Myrtle Beach resort pays $26 million after 3-year-old boy suffered chemical burns in pool

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A Myrtle Beach resort has agreed to pay $26 million to the family of a 6-year-old boy who suffered chemical burns while swimming in the hotel’s lazy river.

Britten Resorts and its insurance companies agreed to pay for the Fed’s dismissal A lawsuit filed by the family in 2021 And to avoid an upcoming jury trial, according to a news release from Trial Lawyers for Justice, one of the law firms representing the family.

Alicia Noel Bolyard, an attorney representing Brittain Resorts, declined to comment on Jan. 29.

“I feel relieved that justice has been served for my son who endured unimaginable pain and suffering. No amount of money can erase the trauma he and my family went through, or erase the lasting scars, but “This victory provides accountability and, most importantly, closure and protection for other children.” “I hope this serves as a wake-up call for all resorts to prioritize the safety of their guests, especially children, so that no other child or family has to endure such a horrific ordeal.”

The injuries were the result of chemical burns from a swimming pool Caribbean Resort and Villas, 3000 N. Ocean Boulevard. The pool had dangerously high levels of chlorine. A North Carolina family was on vacation in Myrtle Beach over Memorial Day in 2020 and stayed at the resort.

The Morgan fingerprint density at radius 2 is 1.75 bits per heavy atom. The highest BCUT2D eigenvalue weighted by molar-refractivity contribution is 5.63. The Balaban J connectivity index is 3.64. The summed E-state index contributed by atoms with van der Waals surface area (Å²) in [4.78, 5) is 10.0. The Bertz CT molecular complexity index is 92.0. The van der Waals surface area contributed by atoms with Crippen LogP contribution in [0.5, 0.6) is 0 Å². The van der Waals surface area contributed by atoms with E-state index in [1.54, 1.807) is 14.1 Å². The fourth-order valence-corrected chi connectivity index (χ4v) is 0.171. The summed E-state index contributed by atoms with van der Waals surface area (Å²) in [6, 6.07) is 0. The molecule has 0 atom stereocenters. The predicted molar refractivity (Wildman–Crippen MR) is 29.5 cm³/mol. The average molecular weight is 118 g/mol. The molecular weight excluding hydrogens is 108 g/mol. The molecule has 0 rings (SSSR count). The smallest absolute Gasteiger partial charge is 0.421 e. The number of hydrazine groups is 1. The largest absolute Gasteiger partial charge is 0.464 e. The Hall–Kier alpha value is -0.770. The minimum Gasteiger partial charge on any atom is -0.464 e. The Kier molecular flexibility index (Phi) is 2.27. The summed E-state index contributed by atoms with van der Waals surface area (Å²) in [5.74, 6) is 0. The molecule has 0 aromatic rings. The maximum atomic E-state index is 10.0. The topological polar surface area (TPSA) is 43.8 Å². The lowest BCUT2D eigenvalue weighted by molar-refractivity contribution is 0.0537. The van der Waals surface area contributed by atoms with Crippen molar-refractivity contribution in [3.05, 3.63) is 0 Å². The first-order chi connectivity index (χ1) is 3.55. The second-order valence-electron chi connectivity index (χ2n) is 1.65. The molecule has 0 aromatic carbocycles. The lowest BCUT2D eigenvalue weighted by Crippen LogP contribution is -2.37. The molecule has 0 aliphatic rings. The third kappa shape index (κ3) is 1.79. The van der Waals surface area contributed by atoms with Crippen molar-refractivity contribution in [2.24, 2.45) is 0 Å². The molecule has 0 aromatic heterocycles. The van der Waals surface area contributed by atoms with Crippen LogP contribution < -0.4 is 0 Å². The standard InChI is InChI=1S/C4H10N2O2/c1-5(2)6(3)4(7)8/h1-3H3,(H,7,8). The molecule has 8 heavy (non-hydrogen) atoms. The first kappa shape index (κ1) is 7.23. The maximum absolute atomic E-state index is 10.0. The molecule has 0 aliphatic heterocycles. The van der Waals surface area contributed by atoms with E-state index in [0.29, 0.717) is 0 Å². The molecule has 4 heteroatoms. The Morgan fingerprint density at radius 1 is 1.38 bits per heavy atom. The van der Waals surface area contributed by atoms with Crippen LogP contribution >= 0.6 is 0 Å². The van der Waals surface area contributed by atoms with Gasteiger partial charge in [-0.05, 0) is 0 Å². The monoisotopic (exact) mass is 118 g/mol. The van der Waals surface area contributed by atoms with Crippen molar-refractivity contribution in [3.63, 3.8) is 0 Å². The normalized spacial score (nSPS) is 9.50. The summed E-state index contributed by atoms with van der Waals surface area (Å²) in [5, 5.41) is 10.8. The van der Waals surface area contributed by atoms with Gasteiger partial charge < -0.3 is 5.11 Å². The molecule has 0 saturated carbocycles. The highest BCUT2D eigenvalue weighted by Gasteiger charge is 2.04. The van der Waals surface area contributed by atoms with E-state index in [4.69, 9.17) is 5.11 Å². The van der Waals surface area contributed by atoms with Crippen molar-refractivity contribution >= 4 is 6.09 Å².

The infection resulted in the closure of two of the resort’s swimming pools, in addition to the arrest of the pool operator on charges of falsifying pool records.

The lawsuit alleged that the pool’s chlorine level records submitted to state regulators had been falsified for years, according to the release.

According to the DHEC report, two separate tests of the lazy river and spa at the Caribbean Resort that day showed chlorine levels greater than 10. The tests also showed that the pH level in the lazy river was at 8.10, which is greater than the state’s regulatory range. From 7 to 7.8. DHEC has closed both facilities until corrections are made.

State law requires chlorine levels to be less than 8 ppm.

In March, DHEC’s Criminal Investigation Bureau arrested Juan Arocho Rivera on forgery charges for falsifying the chlorine and pH levels written on inspection records for the resort’s swimming pools. Rivera was working as a pool operator at the Caribbean Resort and Spa, according to the arrest warrant.

The boy, who was 3 years old at the time, suffered serious physical and psychological injuries to the groin area, the suit said.

The child was injured after swimming in the lazy river with his family members. The family noticed the burns after returning home from vacation, according to the statement. His mother, Heather Douglas, discovered the burns after the boy began screaming and crying uncontrollably, and she noticed redness around the groin area. Over the course of several hours, the burns worsened. Douglas took the boy to a doctor, and he was eventually admitted to the University of North Carolina Burn Center where he was treated for chemical burns, the statement said.

The family then contacted the South Carolina Department of Health and Environmental Control, which checked the chemical levels in the resort’s pool.

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